Next Article in Journal
Nutritionally Optimized, Culturally Acceptable, Cost-Minimized Diets for Low Income Ghanaian Families Using Linear Programming
Next Article in Special Issue
Protective Effect of Aplysin Supplementation on Intestinal Permeability and Microbiota in Rats Treated with Ethanol and Iron
Previous Article in Journal
Consumption of 100% Pure Fruit Juice and Dietary Quality in French Adults: Analysis of a Nationally Representative Survey in the Context of the WHO Recommended Limitation of Free Sugars
Previous Article in Special Issue
Effects of Consuming a Low Dose of Alcohol with Mixers Containing Carbohydrate or Artificial Sweetener on Simulated Driving Performance
Font Type:
Arial Georgia Verdana
Font Size:
Aa Aa Aa
Line Spacing:
Column Width:

Association between Urinary Aflatoxin (AFM1) and Dietary Intake among Adults in Hulu Langat District, Selangor, Malaysia

Siti Husna Sulaiman
Rosita Jamaluddin
* and
Mohd Redzwan Sabran
Department of Nutrition and Dietetics, Faculty of Medical and Health Sciences, Universiti Putra Malaysia, 43400 Serdang, Selangor, Malaysia
Author to whom correspondence should be addressed.
Nutrients 2018, 10(4), 460;
Submission received: 27 February 2018 / Revised: 4 April 2018 / Accepted: 4 April 2018 / Published: 7 April 2018
(This article belongs to the Special Issue Nutrition Solutions for a Changing World)


Aflatoxin is a food contaminant and its exposure through the diet is frequent and ubiquitous. A long-term dietary aflatoxin exposure has been linked to the development of liver cancer in populations with high prevalence of aflatoxin contamination in foods. Therefore, this study was conducted to identify the association between urinary aflatoxin M1 (AFM1), a biomarker of aflatoxin exposure, with the dietary intake among adults in Hulu Langat district, Selangor, Malaysia. Certain food products have higher potential for aflatoxin contamination and these were listed in a Food Frequency Questionnaire, which was given to all study participants. This allowed us to record consumption rates for each food product listed. Concomitantly, urine samples were collected, from adults in selected areas in Hulu Langat district, for the measurement of AFM1 levels using an ELISA kit. Of the 444 urine samples collected and tested, 199 were positive for AFM1, with 37 of them exceeding the limit of detection (LOD) of 0.64 ng/mL. Cereal products showed the highest consumption level among all food groups, with an average intake of 512.54 g per day. Chi-square analysis showed that consumption of eggs (X2 = 4.77, p = 0.03) and dairy products (X2 = 19.36, p < 0.01) had significant associations with urinary AFM1 but both food groups were having a phi and Cramer’s V value that less than 0.3, which indicated that the association between these food groups’ consumption and AFM1 level in urine was weak.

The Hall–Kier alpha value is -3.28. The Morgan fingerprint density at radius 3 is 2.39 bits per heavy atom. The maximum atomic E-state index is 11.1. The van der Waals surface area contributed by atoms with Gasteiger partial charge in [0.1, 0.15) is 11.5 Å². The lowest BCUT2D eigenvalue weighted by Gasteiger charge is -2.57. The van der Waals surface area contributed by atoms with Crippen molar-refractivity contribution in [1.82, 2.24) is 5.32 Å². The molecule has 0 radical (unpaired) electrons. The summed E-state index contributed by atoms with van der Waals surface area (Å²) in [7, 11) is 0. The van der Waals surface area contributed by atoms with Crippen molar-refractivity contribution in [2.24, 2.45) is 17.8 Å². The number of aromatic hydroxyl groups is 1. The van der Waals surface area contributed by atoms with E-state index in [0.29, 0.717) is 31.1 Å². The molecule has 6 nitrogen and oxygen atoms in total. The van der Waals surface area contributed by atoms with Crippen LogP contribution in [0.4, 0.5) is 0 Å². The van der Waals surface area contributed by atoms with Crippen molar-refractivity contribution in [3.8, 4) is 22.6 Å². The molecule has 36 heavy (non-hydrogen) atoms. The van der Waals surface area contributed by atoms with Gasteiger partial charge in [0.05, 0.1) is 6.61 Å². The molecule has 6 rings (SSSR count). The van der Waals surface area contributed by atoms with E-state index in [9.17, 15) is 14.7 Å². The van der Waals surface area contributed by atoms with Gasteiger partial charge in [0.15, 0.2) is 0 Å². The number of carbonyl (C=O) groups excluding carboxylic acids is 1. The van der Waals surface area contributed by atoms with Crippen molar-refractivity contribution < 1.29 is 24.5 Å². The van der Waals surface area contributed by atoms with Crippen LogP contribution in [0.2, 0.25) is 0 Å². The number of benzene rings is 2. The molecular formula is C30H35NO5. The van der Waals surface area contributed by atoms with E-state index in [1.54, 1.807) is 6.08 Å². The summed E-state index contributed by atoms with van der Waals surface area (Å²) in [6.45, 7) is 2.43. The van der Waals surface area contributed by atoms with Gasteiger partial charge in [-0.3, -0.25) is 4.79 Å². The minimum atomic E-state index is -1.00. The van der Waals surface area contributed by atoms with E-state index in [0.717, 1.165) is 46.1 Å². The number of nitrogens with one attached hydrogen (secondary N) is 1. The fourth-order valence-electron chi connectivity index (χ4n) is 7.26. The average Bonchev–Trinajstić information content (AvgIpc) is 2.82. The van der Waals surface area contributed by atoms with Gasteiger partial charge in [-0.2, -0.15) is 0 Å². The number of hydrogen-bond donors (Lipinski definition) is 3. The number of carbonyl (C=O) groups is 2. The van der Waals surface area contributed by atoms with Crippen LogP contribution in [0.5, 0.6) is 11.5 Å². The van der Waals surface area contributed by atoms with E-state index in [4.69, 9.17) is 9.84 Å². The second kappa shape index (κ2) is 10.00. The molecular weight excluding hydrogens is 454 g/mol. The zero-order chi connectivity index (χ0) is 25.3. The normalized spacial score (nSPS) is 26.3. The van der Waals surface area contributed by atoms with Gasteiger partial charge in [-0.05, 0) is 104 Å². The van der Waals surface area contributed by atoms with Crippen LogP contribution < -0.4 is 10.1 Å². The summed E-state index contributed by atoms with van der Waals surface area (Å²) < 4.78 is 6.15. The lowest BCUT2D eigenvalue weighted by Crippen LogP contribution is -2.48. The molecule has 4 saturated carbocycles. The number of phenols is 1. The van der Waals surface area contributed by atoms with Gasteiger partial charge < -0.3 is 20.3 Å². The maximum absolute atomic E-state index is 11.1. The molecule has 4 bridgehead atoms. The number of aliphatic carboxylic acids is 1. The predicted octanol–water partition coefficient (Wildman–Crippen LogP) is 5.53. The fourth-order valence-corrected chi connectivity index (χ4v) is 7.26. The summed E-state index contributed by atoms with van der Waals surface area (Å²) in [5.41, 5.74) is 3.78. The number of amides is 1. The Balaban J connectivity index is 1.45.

1. Introduction

Foodborne disease is a global concern, as the Centers for Disease Control and Prevention [1] estimates that each year there are 48 million people who are affected, 128,000 of whom are hospitalized and 3000 die. Foodborne diseases are commonly caused by bacteria, viruses, parasites, harmful toxins and chemicals. Mycotoxins, one of the etiologic agents of foodborne diseases, are produced by fungi which can cause mycotoxicosis [2]. There are many mycotoxins that have the potential to contaminate food products and agricultural commodities. Aflatoxin is produced by Aspergillus species of fungi such as Aspergilllus flavus, A. parasiticus and A. nomius [3]. These fungi are found in the warm and humid climates prevailing in the tropical and sub-tropical geographic latitudes [4]. In addition, improper food storage and production procedures promote the growth of these fungi, and subsequently aflatoxin contamination, in many agricultural commodities.
The most common aflatoxin metabolites found in foodstuff are aflatoxin B1 (AFB1), aflatoxin B2 (AFB2), aflatoxin G1 (AFG1), and aflatoxin G2 (AFG2) [5]. Of these, AFB1 is the most toxic as it has been classified by the International Agency for Research on Cancer (IARC) as Group 1 carcinogen [6]. Besides their occurrence in the foods and agricultural commodities, aflatoxin can be detected in biological samples, resulting from exposure through the diet. In fact, the assessment of human and animal exposure to aflatoxin, through the detection of aflatoxin biomarkers in biological samples such as in serum and urine, is significant to determine the extent and rate of aflatoxin exposure.
The metabolism of aflatoxins, particularly AFB1 in the liver produces several metabolites such as AFB1-lysine adduct [7], AFB1-N7-guanine adduct [8], and urinary AFM1 [9], and these biomarkers have been used in many epidemiological studies reported in the literature [7,8,9,10] assessing the extent of human exposure to aflatoxin. For example, the detection of urinary AFM1 is a good indicator to determine recent aflatoxin exposure of 1–3 days. In addition, Zhu et al. [10] found a good correlation between total dietary AFB1 and the excretion of AFM1 in urine.